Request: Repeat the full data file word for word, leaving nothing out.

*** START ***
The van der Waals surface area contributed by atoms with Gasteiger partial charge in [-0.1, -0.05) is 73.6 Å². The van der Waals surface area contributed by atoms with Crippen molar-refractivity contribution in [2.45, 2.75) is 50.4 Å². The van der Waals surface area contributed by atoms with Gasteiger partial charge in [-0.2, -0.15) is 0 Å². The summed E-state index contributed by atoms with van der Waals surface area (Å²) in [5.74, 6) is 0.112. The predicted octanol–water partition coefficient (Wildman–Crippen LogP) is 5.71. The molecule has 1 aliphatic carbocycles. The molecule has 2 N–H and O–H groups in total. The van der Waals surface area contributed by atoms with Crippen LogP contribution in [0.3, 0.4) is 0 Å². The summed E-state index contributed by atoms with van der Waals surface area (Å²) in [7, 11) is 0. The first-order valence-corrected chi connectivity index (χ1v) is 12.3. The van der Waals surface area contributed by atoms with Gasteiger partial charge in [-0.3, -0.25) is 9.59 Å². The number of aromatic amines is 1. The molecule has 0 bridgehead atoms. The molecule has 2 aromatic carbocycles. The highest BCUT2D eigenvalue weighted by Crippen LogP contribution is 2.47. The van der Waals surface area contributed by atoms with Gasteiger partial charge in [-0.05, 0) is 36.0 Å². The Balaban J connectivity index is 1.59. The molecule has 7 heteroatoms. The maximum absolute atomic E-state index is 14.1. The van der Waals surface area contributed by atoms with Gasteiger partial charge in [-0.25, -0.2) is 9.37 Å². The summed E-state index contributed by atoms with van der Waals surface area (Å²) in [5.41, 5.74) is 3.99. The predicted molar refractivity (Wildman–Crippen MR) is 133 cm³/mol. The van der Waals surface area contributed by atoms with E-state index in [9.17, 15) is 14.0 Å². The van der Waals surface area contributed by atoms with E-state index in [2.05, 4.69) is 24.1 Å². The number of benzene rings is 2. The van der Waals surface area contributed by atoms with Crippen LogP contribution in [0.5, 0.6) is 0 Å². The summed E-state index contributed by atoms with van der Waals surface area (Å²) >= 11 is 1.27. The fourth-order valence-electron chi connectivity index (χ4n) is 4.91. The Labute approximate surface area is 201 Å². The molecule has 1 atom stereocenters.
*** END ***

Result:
The van der Waals surface area contributed by atoms with Gasteiger partial charge in [-0.1, -0.05) is 73.6 Å². The van der Waals surface area contributed by atoms with Crippen molar-refractivity contribution in [2.45, 2.75) is 50.4 Å². The van der Waals surface area contributed by atoms with Gasteiger partial charge in [-0.2, -0.15) is 0 Å². The summed E-state index contributed by atoms with van der Waals surface area (Å²) in [5.74, 6) is 0.112. The predicted octanol–water partition coefficient (Wildman–Crippen LogP) is 5.71. The molecule has 1 aliphatic carbocycles. The molecule has 2 N–H and O–H groups in total. The van der Waals surface area contributed by atoms with Crippen LogP contribution in [0.3, 0.4) is 0 Å². The summed E-state index contributed by atoms with van der Waals surface area (Å²) in [7, 11) is 0. The first-order valence-corrected chi connectivity index (χ1v) is 12.3. The van der Waals surface area contributed by atoms with Gasteiger partial charge in [-0.3, -0.25) is 9.59 Å². The number of aromatic amines is 1. The molecule has 0 bridgehead atoms. The molecule has 2 aromatic carbocycles. The highest BCUT2D eigenvalue weighted by Crippen LogP contribution is 2.47. The van der Waals surface area contributed by atoms with Gasteiger partial charge in [-0.05, 0) is 36.0 Å². The Balaban J connectivity index is 1.59. The molecule has 7 heteroatoms. The maximum absolute atomic E-state index is 14.1. The van der Waals surface area contributed by atoms with Gasteiger partial charge in [-0.25, -0.2) is 9.37 Å². The summed E-state index contributed by atoms with van der Waals surface area (Å²) in [5.41, 5.74) is 3.99. The predicted molar refractivity (Wildman–Crippen MR) is 133 cm³/mol. The van der Waals surface area contributed by atoms with E-state index in [9.17, 15) is 14.0 Å². The van der Waals surface area contributed by atoms with E-state index in [2.05, 4.69) is 24.1 Å². The number of benzene rings is 2. The van der Waals surface area contributed by atoms with Crippen LogP contribution in [0.5, 0.6) is 0 Å². The summed E-state index contributed by atoms with van der Waals surface area (Å²) >= 11 is 1.27. The fourth-order valence-electron chi connectivity index (χ4n) is 4.91. The Labute approximate surface area is 201 Å². The molecule has 1 atom stereocenters.